From The Pueblo Chieftain (Chris Woodka):
Colorado Springs Utilities and Gary Walker have reached a $7.1 million settlement for the damage to Walker Ranches from the Southern Delivery System pipeline.
The pipeline crosses 5.5 miles of the 63,000-acre property on its route from Pueblo Dam to Colorado Springs. The $841 million SDS project is scheduled to go online next year and will supply water to Colorado Springs, Fountain, Security and Pueblo West.
On May 6, a jury awarded Walker $4.75 million, which included a $4.665 million judgment beyond the $82,900 stipulated value of the easement across Walker Ranches. Damages plus interest would have brought the total payment to $5.78 million, according to a joint press release.
Utilities disputed the amount, and filed an appeal on May 7. Walker Ranches appealed the decision on May 14. Those appeals were dismissed as part of the settlement reached June 16, but announced on Thursday.
The final agreement resolves all claims for $7.1 million, the press release said.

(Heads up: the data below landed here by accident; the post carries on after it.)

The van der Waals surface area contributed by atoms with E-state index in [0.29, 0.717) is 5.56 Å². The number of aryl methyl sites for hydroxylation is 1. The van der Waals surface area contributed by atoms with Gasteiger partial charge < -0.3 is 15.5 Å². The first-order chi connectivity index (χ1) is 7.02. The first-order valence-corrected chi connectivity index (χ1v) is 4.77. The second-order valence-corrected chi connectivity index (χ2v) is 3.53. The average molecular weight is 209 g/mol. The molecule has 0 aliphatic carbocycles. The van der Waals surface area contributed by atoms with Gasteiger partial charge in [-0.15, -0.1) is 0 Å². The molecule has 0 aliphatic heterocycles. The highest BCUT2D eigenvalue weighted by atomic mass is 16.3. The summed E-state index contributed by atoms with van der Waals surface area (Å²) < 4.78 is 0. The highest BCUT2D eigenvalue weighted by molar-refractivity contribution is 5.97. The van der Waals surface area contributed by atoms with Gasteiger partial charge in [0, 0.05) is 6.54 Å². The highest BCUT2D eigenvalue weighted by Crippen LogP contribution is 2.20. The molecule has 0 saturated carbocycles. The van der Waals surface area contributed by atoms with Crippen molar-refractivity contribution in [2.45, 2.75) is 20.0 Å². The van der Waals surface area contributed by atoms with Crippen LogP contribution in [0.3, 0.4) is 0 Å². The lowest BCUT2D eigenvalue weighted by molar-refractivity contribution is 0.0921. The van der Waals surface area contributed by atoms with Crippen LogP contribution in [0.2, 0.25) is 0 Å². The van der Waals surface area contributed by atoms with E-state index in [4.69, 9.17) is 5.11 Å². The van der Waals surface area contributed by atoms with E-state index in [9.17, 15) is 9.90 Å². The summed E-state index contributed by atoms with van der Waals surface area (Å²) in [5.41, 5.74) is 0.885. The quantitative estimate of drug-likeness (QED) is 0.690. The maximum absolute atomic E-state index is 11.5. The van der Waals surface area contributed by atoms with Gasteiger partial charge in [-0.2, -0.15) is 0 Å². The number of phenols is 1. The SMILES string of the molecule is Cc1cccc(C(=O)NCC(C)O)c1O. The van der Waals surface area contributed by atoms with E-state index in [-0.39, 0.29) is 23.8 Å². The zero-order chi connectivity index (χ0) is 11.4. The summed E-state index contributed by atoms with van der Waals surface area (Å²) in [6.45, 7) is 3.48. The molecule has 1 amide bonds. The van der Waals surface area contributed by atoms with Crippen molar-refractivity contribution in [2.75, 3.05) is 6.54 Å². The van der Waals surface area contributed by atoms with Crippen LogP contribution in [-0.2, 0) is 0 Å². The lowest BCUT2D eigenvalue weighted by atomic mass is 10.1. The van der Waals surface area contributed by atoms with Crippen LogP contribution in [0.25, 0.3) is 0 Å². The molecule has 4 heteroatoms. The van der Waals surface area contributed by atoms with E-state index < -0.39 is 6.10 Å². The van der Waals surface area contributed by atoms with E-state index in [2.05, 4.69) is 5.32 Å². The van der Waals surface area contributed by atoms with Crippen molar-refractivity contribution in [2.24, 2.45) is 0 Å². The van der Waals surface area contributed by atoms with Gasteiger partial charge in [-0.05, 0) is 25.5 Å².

Utilities will also install fencing on Walker Ranches to prevent cattle from entering the area of the SDS pipeline scar that is being revegetated, and will work with Walker to erect berms on the property to reduce erosion.
The agreement also commits both parties to work together in the future to protect the right of way.
Utilities said the settlement provides more certainty about the ultimate cost of the project, reducing the possibility of an expensive appeals process.
“It has always been our intent when working with property owners to use the court process as a last resort,” John Fredell, SDS program director, said in the news release. “By successfully resolving these issues with Mr. Walker, we can focus on completing the required revegetation on his property and finishing the SDS project on time and under budget.”
Walker, when contacted by The Pueblo Chieftain , declined to comment because of the conditions of the settlement.
During the trial, Walker claimed the SDS project had compromised a $25 million conservation easement on 15,000 acres he was negotiating with the Nature Conservancy. He has used about $13 million from past easements to expand the ranches, which is part of a long-term plan to prevent further urban sprawl in northern Pueblo County.
Ray Petros, Pueblo County’s special counsel, said he has not seen the settlement agreement, so he is uncertain about how the county’s 1041 permit for SDS would be affected. The county is teeing up compliance hearings later this year on revegetation and Fountain Creek flood control, which are referenced in conditions that are part of the 1041 permit.